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Journal of Chemical Ecology

, Volume 22, Issue 4, pp 605–615 | Cite as

Mandibular gland components of european and africanized honey bee queens (Apis mellifera L.)

  • T. Pankiw
  • M. L. Winston
  • E. Plettner
  • K. N. Slessor
  • J. S. Pettis
  • O. R. Taylor
Article

Abstract

The composition of the five-component honey bee queen mandibular gland pheromone (QMP) of mated European honey bee queens was compared to those of virgin and drone-laying (i.e., laying only haploid unfertilized eggs that develop into males), European queens and Africanized mated queens. QMP of mated European queens showed significantly greater quantities of individual components than all queen types compared, except for a significantly greater quantity of 9-hydroxy-(E)-2-decenoic acid (9-HDA) found in Africanized queens. Glands of European drone-laying queens contained quantities intermediate between virgin and mated queens, reflecting their intermediate reproductive state and age. QMP ontogeny shifts from a high proportion of 9-keto-(E)-2-decenoic acid (ODA) in young unmated queens to roughly equal proportions of ODA and 9-HDA in mated queens. A biosynthetic shift occurs after mating that results in a greater proportion of 9-HDA, methylp-hydroxybenzoate (HOB), and 4-hydroxy-3-methoxyphenylethanol (HVA) production, accompanied by a decreased proportion of ODA. Africanized QMP proportions of ODA and 9-HDA were significantly different from European queens. A quantitative definition of a “queen equivalent” of QMP is proposed for the various queen types, and a standard queen equivalent for mated European honeybee queen mandibular gland pheromone is adopted as 200µg ODA, 80µg 9-HDA, 20µg HOB, and 2 µg HVA.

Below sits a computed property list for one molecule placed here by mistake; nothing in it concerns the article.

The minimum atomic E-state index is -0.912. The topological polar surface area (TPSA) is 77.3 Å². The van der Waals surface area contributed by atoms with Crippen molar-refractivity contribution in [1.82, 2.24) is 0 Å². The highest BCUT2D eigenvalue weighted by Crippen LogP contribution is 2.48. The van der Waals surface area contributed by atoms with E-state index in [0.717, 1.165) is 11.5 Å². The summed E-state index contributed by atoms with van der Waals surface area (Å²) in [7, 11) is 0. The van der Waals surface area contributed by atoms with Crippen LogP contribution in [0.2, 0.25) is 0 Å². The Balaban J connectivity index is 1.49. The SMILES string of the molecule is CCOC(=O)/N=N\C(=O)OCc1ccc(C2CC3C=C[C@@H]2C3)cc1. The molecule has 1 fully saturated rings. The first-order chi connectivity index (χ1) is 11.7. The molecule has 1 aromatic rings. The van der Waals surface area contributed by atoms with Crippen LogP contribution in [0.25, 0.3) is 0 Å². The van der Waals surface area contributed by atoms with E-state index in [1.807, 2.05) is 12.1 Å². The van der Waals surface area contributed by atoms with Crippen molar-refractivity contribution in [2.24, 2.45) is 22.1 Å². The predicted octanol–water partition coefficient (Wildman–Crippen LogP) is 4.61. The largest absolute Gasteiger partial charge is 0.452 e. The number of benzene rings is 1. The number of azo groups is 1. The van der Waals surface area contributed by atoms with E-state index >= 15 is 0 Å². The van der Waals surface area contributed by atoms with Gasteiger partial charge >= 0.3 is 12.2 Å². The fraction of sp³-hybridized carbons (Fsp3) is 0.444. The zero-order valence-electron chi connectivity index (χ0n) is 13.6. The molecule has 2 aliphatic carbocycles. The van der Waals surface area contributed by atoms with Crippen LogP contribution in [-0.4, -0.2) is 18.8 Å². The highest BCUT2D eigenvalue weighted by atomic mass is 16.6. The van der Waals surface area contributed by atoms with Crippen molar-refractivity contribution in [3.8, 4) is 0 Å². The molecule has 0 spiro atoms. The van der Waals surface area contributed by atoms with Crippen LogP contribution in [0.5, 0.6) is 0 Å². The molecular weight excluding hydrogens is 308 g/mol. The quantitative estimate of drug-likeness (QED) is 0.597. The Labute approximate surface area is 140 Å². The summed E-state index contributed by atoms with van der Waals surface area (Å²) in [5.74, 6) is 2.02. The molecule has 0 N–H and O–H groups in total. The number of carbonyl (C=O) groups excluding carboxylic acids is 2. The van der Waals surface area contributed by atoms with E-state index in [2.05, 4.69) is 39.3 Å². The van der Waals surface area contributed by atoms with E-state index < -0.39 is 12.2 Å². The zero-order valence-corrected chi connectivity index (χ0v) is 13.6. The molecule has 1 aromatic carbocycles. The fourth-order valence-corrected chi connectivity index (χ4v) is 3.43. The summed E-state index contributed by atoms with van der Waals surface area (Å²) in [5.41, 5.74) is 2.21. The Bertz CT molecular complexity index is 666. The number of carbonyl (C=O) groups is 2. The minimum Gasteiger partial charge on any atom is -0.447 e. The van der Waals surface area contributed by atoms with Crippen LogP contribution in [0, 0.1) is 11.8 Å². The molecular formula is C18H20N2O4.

Key Words

Apis mellifera honey bee queen mandibular gland pheromone Africanized honey bee 

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Copyright information

© Plenum Publishing Corporation 1996

Authors and Affiliations

  • T. Pankiw
    • 1
    • 3
  • M. L. Winston
    • 1
    • 3
  • E. Plettner
    • 2
    • 3
  • K. N. Slessor
    • 2
    • 3
  • J. S. Pettis
    • 1
    • 3
  • O. R. Taylor
    • 1
    • 3
  1. 1.Department of Biological SciencesSimon Fraser UniversityBurnabyCanada
  2. 2.Department of ChemistrySimon Fraser UniversityBurnabyCanada
  3. 3.Department of Entomology and Systematics, and EcologyUniversity of KansasLawrence

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